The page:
- In the sense used by Reed, ref. 2, as a historiographic presupposition. Return to text.
- Rudwick, M.J.S., Georges Cuvier, Fossil Bones, and Geological Catastrophes, University of Chicago Press, Chicago, IL, 1997. Return to text.
- Reed, J.K., St Hutton’s hagiography, Journal of Creation 22(2):121–127, 2008. Return to text.
- Reed, J.K., Natural History in the Christian Worldview, Creation Research Society Books, Chino Valley, AZ, 2001. Return to text.
- Lyell originally advocated a cyclical uniformity of state before realizing that it would not work and backing down on that point to save the rest of his theory. For more detail, see Gould, S.J., Time’s Arrow, Time’s Cycle: Myth and Metaphor is the Discovery of Geological Time, Harvard University Press, Cambridge, MA. 1997. Return to text.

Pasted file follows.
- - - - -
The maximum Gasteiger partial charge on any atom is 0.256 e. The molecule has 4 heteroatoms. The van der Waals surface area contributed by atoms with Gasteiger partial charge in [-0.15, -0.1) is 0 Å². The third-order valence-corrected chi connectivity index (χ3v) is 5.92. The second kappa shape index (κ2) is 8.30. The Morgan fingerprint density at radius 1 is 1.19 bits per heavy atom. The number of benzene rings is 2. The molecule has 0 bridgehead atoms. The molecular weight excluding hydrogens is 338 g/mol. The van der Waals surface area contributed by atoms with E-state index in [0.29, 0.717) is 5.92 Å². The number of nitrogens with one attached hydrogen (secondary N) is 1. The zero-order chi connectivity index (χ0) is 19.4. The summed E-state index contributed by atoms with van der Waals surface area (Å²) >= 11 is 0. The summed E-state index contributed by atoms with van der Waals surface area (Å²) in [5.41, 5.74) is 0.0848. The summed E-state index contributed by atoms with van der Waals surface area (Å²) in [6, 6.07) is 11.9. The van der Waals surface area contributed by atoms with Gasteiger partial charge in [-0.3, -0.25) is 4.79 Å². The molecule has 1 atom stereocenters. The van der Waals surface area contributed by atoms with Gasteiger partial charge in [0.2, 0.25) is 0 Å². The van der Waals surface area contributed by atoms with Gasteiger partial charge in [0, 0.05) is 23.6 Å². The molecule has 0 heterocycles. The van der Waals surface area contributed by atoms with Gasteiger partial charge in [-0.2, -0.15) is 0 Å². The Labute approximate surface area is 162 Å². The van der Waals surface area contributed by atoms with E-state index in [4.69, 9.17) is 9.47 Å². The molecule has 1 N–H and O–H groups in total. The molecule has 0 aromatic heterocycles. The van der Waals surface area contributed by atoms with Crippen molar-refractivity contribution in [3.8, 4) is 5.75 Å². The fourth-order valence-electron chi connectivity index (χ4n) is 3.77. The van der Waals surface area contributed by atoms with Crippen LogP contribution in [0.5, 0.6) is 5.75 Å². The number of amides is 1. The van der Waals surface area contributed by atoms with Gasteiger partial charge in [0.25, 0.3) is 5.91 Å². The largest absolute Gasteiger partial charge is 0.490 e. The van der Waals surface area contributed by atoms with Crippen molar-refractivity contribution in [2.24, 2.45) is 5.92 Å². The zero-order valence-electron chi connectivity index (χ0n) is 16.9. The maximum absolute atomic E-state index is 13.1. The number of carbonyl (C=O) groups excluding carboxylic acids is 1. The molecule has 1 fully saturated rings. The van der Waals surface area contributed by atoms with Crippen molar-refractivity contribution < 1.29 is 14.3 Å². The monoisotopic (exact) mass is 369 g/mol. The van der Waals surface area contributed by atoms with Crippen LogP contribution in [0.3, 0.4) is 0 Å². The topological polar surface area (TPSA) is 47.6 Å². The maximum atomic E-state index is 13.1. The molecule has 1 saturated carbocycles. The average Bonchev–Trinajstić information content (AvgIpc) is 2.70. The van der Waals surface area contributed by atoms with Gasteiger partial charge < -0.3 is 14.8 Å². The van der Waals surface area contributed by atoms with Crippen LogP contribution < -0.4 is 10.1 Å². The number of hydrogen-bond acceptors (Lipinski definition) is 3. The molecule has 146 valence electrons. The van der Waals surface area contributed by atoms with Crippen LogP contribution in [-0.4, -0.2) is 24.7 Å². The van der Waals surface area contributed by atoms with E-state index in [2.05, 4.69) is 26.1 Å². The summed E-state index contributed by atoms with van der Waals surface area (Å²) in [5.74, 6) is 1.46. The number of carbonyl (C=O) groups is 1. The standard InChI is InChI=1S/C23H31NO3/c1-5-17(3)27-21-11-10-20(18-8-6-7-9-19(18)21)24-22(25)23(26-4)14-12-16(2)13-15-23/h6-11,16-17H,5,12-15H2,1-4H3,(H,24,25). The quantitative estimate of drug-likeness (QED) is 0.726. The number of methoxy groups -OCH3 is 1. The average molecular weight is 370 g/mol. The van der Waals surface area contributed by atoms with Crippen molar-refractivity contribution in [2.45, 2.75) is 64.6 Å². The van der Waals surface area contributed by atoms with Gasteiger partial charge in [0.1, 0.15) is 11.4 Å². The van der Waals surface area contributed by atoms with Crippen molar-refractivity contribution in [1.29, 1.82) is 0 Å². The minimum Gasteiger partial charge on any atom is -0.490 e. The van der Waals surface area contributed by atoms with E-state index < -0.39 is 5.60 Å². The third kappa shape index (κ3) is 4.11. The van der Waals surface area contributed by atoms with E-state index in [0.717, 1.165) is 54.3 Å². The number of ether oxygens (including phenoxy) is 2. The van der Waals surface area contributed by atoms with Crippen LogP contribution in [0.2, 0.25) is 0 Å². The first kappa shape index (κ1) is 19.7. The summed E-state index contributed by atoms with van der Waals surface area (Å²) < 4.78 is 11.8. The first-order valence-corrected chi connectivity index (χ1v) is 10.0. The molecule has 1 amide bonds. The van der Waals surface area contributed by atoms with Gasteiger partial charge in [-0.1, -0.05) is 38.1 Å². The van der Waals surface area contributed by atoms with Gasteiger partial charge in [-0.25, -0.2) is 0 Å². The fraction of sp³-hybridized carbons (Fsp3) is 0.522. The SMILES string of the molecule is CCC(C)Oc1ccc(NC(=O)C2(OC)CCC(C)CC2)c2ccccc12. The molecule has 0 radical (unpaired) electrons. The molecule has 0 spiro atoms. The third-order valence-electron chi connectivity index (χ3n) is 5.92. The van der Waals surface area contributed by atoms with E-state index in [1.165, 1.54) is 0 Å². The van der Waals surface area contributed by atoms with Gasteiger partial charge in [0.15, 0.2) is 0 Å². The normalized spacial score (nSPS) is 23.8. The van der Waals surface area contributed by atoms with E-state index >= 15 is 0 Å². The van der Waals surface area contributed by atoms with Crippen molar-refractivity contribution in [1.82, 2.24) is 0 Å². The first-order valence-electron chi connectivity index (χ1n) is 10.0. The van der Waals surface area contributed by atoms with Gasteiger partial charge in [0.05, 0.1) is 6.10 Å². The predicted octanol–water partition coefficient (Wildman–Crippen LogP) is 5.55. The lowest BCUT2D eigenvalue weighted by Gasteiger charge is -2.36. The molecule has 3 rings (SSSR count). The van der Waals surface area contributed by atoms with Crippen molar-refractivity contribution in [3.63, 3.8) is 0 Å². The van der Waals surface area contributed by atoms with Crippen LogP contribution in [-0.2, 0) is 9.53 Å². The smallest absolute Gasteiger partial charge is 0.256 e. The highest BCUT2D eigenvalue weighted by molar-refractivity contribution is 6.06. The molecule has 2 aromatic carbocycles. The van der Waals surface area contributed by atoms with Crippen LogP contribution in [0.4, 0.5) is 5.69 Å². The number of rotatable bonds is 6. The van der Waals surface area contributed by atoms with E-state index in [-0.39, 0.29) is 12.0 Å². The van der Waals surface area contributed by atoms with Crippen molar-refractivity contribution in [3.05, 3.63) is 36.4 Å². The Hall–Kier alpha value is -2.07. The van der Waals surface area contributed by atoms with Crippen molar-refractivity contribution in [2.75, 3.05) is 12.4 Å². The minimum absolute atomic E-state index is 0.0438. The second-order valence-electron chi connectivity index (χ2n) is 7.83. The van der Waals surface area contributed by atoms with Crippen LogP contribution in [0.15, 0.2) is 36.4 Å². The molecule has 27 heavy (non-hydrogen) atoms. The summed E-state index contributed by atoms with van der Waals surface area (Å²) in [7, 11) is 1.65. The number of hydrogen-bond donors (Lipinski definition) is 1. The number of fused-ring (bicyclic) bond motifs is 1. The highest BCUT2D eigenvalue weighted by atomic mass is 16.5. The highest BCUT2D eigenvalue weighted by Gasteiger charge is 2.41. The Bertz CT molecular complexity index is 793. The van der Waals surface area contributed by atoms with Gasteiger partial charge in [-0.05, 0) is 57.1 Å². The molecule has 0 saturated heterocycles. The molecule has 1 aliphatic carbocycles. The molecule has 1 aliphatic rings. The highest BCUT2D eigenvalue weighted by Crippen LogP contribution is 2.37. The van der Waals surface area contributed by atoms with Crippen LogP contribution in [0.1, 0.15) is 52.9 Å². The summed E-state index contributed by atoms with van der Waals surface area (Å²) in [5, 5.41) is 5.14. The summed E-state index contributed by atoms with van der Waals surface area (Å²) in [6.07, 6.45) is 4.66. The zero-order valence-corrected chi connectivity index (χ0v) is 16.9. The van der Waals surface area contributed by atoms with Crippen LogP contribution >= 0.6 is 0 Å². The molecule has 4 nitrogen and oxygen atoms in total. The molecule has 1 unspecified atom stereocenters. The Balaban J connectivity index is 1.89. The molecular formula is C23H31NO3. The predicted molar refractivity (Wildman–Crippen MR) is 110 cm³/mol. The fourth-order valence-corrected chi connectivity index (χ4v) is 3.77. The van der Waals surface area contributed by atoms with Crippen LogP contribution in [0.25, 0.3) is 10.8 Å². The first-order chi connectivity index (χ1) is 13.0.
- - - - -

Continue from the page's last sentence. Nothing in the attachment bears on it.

- Cuvier, Tableau élémentaire de l’histoire naturelle des animaux, Paris, 1798; as translated by Rudwick, ref. 5, p. 35. Brackets in original. Return to text.
- Rudwick, ref. 5, p. 80. Return to text.
- Rudwick, ref 5, pp. 194–195. Return to text.
- Rudwick, ref. 5, pp. 173–174. Return to text.
- Adler, M.J., The Conditions of Philosophy, Atheneum Books, New York, p. 105, 1965. Return to text.
- Adler, ref. 13, pp. 104, 106, emphasis in original. Return to text.
- Adler, ref 13, p. 107. Return to text.
- Adler, M.J., The Difference of Man and the Difference it Makes, Holt, Rinehart and Winston, New York, 1967. Return to text.
- Reed, J.K., Klevberg, P. and Froede Jr, C.R., Towards a diluvial stratigraphy; in: Reed, J.K. and Oard, M.J. (Eds.), The Geologic Column: Perspectives within Diluvial Geology, CRS Books, Chino Valley, AZ, pp. 31–48, 2006. Return to text.